Mom And Son On Run
  • On Jul 13, 2008
    Lori from MA Asked

    I have heard that when you pull children out of school to go to WDW (depending on the age) that a teacher might assign a report on the trip instead of normal schoolwork. Has anyone else had this experience? If so, what will they be looking for?

    We enjoy traveling in the off-season not only to WDW but to historical places too. From speaking with other parents, it seems that requirements for missed schoolwork differs greatly between schools, teachers and grade levels.

    Since our son began Kindergarten (he'll be starting 3rd grade) our school allows 10 days each year for "educational" trips. Permission for any trip must be granted by our school's principal. For vacations to WDW, I stress the educational value of travel. Reading maps, exploring Epcot's World showcase, learning about new cultures, etc.

    Our son is typically given school work, including math worksheets. Usually he is at least asked to keep a journal and include pictures that will be shared with the class upon his return. In grades K-2, was asked to do daily reading as well. We have always found it very easy to complete the assignments whether traveling by car or plane. He oftens does his worksheets on our travel days and then reads each day in the hotel room either during an afternoon rest or before bed.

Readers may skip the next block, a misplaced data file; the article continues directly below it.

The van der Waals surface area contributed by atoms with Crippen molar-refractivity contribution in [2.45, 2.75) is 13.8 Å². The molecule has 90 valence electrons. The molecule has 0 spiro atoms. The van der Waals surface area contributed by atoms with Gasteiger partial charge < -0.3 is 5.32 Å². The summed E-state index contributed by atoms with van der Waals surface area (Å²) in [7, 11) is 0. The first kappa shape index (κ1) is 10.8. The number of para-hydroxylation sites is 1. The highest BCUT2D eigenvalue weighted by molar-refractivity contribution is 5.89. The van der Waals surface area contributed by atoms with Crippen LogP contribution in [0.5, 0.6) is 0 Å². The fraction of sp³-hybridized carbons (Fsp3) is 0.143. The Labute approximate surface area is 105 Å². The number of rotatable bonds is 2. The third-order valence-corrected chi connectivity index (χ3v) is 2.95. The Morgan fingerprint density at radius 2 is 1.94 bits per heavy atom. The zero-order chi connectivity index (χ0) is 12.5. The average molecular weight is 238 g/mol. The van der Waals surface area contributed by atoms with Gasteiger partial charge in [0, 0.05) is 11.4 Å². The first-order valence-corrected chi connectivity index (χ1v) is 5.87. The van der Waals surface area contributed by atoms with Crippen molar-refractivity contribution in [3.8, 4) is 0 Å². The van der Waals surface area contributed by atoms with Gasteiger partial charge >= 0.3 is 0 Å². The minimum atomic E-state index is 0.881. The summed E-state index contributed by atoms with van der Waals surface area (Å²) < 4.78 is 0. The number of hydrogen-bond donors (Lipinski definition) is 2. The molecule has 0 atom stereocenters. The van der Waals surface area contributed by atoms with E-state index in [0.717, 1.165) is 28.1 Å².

Keep the teacher informed of your plans. Give the teacher as much notice as possible to prepare assignments. Make sure to show your gratitude as this is extra work for the teacher.

    Since our son has started his elementary education, we have taken winter and spring vacations resulting in a total of 10 missed school days per year for these trips. So far, we have not had any academic setbacks and teachers have been very encouraging of our travels. Of course, we would re-evaluate our plans if needed.

    Traveling is a great learning experience for many families. Even WDW offers educational value. Ask your teacher how you as a parent can help your child stay up-to-date with class work. A great teacher is invaluable but travel also offers an engaging world to explore. At Walt Disney World, your child can read, budget money, read travel maps, learn about animals, presidents, cultures, dinosaurs, conservation and more!
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Meet the Panelist: Kimberly, Tennessee

I am a stay-at-home mom with a 12 year old son. I thrive on planning vacations, especially to WDW. Inspiring families to vacation at Disney with a memorable itinerary and budget-saving tips is extremely rewarding for me. Learn More About Kimberly

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